from The American Heritage® Dictionary of the English Language, 4th Edition
- adj. Nautical Built with the hull planks lying flush or edge to edge rather than overlapping: a carvel-built ship.
from Wiktionary, Creative Commons Attribution/Share-Alike License
- adj. (of a wooden vessel) Having the planks of the hull laid flush and caulked to make a smooth finish.
Sorry, no etymologies found.
It was one of the crew, peering through a poorly-tarred gap in the carvel-built hull.
They were framed from naturally curved oak and planked with very thin oak strakes, clinker-built above the waterline and carvel-built below to reduce drag and increase speed.
Its stout ribs, curving outwards and downwards from this magnificent balk, supported the carvel-built roof, so that the upper half of the building appeared -- and indeed was -- a large inverted hull, decorated with dormer windows, brick chimneys, and a round pigeon-house surmounted by a gilded vane.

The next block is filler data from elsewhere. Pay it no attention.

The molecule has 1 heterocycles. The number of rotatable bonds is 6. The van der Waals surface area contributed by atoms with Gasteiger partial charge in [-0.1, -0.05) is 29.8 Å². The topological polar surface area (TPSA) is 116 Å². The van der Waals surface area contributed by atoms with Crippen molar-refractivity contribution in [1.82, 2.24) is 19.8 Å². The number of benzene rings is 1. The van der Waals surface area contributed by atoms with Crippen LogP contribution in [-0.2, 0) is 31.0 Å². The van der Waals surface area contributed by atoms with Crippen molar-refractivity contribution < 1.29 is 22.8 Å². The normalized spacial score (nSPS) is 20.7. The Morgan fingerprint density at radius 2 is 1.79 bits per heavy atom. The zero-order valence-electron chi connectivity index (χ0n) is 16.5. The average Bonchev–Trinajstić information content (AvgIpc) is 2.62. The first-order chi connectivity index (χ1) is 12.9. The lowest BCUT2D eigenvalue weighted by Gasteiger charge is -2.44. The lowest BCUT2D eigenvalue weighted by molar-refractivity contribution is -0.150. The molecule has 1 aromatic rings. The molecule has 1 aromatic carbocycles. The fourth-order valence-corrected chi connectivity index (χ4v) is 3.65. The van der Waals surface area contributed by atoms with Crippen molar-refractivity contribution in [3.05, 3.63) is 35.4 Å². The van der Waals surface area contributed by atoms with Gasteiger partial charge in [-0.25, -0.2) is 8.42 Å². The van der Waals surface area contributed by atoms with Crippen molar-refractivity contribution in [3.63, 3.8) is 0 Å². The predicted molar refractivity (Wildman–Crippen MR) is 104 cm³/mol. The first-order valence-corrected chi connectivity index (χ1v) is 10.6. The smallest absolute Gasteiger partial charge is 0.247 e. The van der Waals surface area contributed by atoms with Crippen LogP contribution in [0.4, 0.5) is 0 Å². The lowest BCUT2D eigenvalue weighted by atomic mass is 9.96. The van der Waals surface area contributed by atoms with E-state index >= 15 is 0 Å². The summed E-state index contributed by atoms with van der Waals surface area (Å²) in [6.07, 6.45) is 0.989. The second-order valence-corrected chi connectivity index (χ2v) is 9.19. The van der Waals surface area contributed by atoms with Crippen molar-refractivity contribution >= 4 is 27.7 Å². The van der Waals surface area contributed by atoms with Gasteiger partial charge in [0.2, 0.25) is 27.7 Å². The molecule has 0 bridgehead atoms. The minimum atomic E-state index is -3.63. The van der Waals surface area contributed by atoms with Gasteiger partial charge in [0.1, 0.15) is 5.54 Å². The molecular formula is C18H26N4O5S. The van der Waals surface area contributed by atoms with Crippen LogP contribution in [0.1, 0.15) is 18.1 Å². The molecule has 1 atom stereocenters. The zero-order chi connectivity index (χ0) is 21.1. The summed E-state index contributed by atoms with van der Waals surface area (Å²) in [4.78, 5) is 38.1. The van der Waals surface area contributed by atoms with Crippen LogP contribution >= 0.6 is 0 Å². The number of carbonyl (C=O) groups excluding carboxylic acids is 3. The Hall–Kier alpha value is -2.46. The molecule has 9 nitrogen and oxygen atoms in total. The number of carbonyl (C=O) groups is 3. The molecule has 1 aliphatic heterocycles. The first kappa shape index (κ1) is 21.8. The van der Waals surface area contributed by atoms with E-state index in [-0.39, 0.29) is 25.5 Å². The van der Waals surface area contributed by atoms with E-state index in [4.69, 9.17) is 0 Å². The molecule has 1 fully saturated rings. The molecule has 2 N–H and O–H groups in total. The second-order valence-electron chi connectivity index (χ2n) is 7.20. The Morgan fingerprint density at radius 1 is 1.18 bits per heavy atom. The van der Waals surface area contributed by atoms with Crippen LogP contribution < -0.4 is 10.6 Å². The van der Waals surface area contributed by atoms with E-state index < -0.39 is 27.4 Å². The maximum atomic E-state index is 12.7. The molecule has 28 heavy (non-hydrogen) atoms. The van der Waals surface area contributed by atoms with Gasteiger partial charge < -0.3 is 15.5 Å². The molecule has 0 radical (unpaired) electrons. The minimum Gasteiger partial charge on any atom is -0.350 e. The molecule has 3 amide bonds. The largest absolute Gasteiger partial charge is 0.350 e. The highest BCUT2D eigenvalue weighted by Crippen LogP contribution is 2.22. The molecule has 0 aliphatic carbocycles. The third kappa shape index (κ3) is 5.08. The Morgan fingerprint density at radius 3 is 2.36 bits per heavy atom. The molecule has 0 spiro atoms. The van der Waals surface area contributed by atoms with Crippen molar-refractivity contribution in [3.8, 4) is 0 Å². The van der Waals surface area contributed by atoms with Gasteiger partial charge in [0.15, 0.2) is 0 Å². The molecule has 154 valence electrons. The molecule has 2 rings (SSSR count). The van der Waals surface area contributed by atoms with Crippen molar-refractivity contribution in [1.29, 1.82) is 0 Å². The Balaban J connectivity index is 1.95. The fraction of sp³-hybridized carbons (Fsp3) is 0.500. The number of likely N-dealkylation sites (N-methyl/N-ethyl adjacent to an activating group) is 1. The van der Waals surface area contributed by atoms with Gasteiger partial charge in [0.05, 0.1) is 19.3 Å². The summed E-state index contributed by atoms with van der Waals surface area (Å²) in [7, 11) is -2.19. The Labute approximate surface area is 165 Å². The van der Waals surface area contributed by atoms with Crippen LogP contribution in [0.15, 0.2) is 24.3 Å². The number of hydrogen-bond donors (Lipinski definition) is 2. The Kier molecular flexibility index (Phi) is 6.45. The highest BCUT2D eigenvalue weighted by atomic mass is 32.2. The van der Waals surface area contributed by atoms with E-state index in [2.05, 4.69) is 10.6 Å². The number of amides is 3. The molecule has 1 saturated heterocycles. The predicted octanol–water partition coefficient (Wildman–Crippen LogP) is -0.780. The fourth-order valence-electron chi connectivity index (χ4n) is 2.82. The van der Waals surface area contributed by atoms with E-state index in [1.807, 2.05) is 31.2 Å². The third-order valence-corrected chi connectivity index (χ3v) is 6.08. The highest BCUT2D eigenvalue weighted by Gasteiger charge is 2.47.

Those who had seen the Yankee's crew at work in their snaky carvel-built boat said that no one else was in it.
Now, the boat which I had been fortunate enough to find -- and which, by the way, seemed to be the only one that had not been carried down with the ship -- was Number 5, a craft thirty-two feet long by eight feet beam, carvel-built, double-ended, fitted with air-chambers fore and aft and along each side, with a keel six inches deep to enable her to work to windward under sail.
Ten years ago all the bawleys were clinker-built -- that is, with the streaks overlapping each other, as in boats; but the new bawleys are now all carvel-built, the planks being placed edge to edge, so as to give a smooth surface, as in yachts and large vessels.
"This is a carvel-built boat; that is, her planking runs fore and aft,"
They are carvel-built -- that is, the planks are placed as in a ship.